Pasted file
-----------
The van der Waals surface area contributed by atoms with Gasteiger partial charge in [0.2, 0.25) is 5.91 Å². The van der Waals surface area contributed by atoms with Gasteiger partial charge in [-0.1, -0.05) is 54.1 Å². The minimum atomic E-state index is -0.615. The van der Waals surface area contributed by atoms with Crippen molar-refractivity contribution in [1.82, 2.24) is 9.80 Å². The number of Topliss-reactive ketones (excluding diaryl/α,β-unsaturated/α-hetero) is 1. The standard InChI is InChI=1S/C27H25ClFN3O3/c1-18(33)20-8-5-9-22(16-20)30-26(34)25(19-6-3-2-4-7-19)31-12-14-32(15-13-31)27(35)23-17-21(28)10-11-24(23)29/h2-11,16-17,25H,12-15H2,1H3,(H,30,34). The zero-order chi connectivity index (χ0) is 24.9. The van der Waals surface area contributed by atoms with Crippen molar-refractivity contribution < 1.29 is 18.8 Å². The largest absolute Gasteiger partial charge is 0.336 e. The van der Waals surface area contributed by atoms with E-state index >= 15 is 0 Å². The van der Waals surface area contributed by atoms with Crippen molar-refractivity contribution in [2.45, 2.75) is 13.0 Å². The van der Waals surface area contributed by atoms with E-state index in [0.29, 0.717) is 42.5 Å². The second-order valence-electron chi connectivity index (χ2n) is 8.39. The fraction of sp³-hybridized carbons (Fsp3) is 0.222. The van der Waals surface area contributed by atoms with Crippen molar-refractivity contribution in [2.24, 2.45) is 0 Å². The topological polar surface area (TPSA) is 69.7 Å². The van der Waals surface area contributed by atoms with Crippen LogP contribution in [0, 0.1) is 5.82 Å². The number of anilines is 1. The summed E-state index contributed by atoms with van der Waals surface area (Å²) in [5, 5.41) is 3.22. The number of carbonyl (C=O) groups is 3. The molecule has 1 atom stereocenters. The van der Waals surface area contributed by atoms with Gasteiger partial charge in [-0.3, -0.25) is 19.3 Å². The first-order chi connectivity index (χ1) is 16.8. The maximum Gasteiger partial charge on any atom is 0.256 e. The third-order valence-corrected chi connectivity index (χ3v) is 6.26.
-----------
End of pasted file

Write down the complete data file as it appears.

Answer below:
The van der Waals surface area contributed by atoms with Gasteiger partial charge in [0.2, 0.25) is 5.91 Å². The van der Waals surface area contributed by atoms with Gasteiger partial charge in [-0.1, -0.05) is 54.1 Å². The minimum atomic E-state index is -0.615. The van der Waals surface area contributed by atoms with Crippen molar-refractivity contribution in [1.82, 2.24) is 9.80 Å². The number of Topliss-reactive ketones (excluding diaryl/α,β-unsaturated/α-hetero) is 1. The standard InChI is InChI=1S/C27H25ClFN3O3/c1-18(33)20-8-5-9-22(16-20)30-26(34)25(19-6-3-2-4-7-19)31-12-14-32(15-13-31)27(35)23-17-21(28)10-11-24(23)29/h2-11,16-17,25H,12-15H2,1H3,(H,30,34). The zero-order chi connectivity index (χ0) is 24.9. The van der Waals surface area contributed by atoms with Crippen molar-refractivity contribution < 1.29 is 18.8 Å². The largest absolute Gasteiger partial charge is 0.336 e. The van der Waals surface area contributed by atoms with E-state index >= 15 is 0 Å². The van der Waals surface area contributed by atoms with Crippen molar-refractivity contribution in [2.45, 2.75) is 13.0 Å². The van der Waals surface area contributed by atoms with E-state index in [0.29, 0.717) is 42.5 Å². The second-order valence-electron chi connectivity index (χ2n) is 8.39. The fraction of sp³-hybridized carbons (Fsp3) is 0.222. The van der Waals surface area contributed by atoms with Crippen molar-refractivity contribution in [2.24, 2.45) is 0 Å². The topological polar surface area (TPSA) is 69.7 Å². The van der Waals surface area contributed by atoms with Crippen LogP contribution in [0, 0.1) is 5.82 Å². The number of anilines is 1. The summed E-state index contributed by atoms with van der Waals surface area (Å²) in [5, 5.41) is 3.22. The number of carbonyl (C=O) groups is 3. The molecule has 1 atom stereocenters. The van der Waals surface area contributed by atoms with Gasteiger partial charge in [-0.3, -0.25) is 19.3 Å². The first-order chi connectivity index (χ1) is 16.8. The maximum Gasteiger partial charge on any atom is 0.256 e. The third-order valence-corrected chi connectivity index (χ3v) is 6.26.